Monday, August 23, 2010

Springer Tips

The Springer is a great tool for exercising a dog. It clamps to your bicycle and lets you safely ride with her on a short leash extending from the bike on a spring; the spring absorbs the force if she veers, so she won't tip you over. But the instructions that came with it don't tell you a lot of things that you really should know to get the best use of it. Here are the things I've learned.

Installation: Follow the directions to see how many of the plastic inserts to put inside the clamp, and choose the highest number they say, then add two more inserts. (They'll send you extras if you need them.) If the clamp feels like it won't quite close all the way, that's perfect. They're going to compress and it'll fit fine later, without you having to disassemble and reassemble it to put more in.

Tightening: Leave the wrenches out when you're done with assembly. You're going to need to retighten all the bolts after every bikeride for the first couple of dozen trips. Then you'll still need to retighten, just less and less often.

Right Angle: During use, the Springer will tend to get tugged to a position off of a right angle, usually back, and you might be tempted to pull it farther back to avoid it interfering with your foot. Don't. It'll least interfere with your foot if it's at a perfect right angle, so keep readjusting it to that. It doesn't seem that way at first, but that's how it turns out.

Extra Parts: Yes, you need to buy a set of extra breakaways and clips. Also, bring the leash to the hardware store to buy a few yards of flagpole rope of the same size. Cut an extra 18" leash and knot it with an extra clip and breakaway, then tuck this into the fanny-pack or whatever else you're using on your trips. That way, when your dog breaks off the Springer, you'll be all set to get her back on quickly.

Separate Leash: You may be tempted to keep a second leash running to your dog so when she gets loose via breaking the breakaway or something else going wrong, she won't be able to run off and get lost. Don't do this. This completely subverts the safety features of the Springer and can lead to grievous injury. You're just going to have to be ready to find her and lure her back the old fashioned way if she gets away -- and if you can't do that, you can't use a Springer.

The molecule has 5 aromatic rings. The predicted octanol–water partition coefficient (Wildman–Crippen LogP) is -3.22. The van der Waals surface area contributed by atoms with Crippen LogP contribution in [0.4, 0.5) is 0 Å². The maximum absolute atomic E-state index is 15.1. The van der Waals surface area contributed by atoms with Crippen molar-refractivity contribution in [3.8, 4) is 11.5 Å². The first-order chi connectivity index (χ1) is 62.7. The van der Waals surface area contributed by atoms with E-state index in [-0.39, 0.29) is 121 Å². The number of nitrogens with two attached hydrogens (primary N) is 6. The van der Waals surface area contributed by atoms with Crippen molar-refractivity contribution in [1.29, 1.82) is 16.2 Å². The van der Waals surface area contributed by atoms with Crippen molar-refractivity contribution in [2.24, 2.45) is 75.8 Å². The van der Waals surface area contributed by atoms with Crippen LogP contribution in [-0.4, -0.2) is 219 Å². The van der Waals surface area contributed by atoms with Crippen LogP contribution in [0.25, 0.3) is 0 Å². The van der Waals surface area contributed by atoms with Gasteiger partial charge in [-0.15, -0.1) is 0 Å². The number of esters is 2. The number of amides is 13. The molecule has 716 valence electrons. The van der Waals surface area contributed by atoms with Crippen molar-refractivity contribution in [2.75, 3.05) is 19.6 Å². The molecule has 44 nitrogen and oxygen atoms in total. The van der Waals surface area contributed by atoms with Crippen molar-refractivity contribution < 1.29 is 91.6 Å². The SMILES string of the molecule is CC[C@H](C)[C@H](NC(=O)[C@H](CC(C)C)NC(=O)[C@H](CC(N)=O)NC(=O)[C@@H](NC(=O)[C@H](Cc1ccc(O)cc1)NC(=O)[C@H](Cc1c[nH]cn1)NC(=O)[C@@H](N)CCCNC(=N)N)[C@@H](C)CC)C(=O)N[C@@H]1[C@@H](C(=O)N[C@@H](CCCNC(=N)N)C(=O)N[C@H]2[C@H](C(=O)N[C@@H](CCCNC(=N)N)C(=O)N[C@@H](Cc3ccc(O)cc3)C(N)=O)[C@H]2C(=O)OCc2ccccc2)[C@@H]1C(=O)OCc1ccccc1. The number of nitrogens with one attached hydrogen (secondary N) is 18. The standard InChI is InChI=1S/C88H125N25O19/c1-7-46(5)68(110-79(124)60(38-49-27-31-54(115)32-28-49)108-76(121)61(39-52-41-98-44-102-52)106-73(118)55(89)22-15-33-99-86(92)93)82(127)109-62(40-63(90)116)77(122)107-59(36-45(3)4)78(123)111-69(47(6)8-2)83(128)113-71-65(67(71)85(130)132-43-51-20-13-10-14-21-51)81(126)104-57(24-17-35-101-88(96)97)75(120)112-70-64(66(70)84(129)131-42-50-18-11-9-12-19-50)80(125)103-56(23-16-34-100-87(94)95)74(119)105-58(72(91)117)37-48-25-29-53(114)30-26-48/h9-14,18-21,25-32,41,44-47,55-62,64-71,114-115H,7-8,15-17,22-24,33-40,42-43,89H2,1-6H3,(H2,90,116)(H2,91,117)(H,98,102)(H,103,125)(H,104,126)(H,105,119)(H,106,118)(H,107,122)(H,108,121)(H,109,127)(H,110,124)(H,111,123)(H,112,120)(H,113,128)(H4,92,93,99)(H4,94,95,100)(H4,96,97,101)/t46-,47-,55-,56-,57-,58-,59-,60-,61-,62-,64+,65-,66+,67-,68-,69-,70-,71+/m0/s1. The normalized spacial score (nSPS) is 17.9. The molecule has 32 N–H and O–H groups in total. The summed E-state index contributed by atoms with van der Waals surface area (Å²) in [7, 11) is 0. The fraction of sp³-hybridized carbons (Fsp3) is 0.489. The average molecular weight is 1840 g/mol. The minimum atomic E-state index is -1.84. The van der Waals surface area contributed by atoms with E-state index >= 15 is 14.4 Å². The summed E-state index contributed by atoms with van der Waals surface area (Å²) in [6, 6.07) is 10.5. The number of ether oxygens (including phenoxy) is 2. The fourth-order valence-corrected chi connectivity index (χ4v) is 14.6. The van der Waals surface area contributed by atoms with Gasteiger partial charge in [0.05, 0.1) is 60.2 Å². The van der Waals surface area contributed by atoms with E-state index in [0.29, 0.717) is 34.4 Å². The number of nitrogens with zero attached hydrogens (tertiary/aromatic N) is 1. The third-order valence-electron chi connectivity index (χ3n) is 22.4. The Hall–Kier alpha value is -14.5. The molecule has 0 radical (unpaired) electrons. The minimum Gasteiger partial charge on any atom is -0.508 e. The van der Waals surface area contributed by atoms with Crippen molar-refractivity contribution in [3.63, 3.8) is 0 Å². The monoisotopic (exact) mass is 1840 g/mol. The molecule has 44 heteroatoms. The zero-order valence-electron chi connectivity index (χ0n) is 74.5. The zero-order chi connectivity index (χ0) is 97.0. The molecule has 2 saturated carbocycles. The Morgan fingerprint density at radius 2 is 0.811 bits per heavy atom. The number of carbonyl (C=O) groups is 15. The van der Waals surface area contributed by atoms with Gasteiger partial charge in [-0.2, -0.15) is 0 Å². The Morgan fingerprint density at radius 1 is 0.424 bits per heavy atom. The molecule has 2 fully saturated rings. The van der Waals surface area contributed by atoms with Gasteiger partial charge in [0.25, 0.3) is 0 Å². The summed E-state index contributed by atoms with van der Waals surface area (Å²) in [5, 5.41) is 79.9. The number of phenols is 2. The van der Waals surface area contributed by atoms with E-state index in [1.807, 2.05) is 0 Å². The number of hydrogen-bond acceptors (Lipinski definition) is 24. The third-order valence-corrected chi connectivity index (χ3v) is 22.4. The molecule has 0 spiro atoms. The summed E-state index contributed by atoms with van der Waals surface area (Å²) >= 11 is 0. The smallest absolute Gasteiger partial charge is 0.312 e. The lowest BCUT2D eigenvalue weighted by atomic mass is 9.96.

Clipping: Every time you get your dog to come over to the bike and get clipped to the Springer, give her a treat. You want to encourage her to like coming over to the Springer, and while "we're going for a ride!" might be a good start, it won't always work, and you also want her to be just as eager to get back onto it when it's time to go home. You'll be glad you started this right from day one.

No Tipping: After she's clipped on, do not ever step away from the bike, or even move to anywhere where you can't steady the bike instantly. If she moves even a few inches while the bike's on its kickstand, for any reason, she'll tip the bike over onto herself. She probably won't be hurt, but she'll become terrified of the bike and the Springer, and you'll have a very hard time getting her onto the Springer thereafter. Be sure you're completely ready to go before you clip her.

Steady Pace: Once you're riding, keep up a steady pace. As long as you're moving at a reasonable speed, her instinct will be "keep up with the pack," so she will run along with you and the ride will go smooth. Once you slow down to a certain threshold speed, suddenly her instincts will switch to "I have time to check out smells and sounds and still keep up with the pack", and then she'll be pulling the bike back or to the side, which slows you down more and makes the whole trip far harder, plus it's worse exercise. If you have to slow down temporarily, it's better to stop.

Don't Go Too Fast: On a steep downhill, you can probably get going so fast that it will be uncomfortable for your dog to keep up, especially if she's small or old. But she won't complain; she'll work herself to any extent necessary to keep up with the pack, even to the detriment of her own health, because that's how her instincts work. (In the wild, a dog that gets separated from her pack is in worse shape than one who wears herself out keeping up.) For a healthy young large dog, it'll be hard to go too fast even on a steep hill (sometimes when I think I'm going too fast, a moment later Socks sniffs something ahead and is suddenly going faster than I am and pulling me forward), but for smaller and older dogs it might be easy.

Electric Assist: If you have a hard time keeping up a speed that keeps your dog going forward, you might find an electric-assist bicycle to be a great solution. For me, it's because of living in a hilly area; I have no trouble keeping her engaged on the flat stretches, but going uphill I slow enough that she's now pulling back, and suddenly a short stretch of road becomes a nightmare. Prices vary widely, though. I've seen electric-assist bikes, or add-on kits, for over a thousand dollars, but I bought my bike new for just over $200. Note that you might find yourself using the electric assist on a low setting even on stretches of road you could easily handle, because the weight of the battery and engine, and the slight drag of the transmission, will make the electric bike a little harder to pedal than a regular one, but the motor can easily make up the difference.

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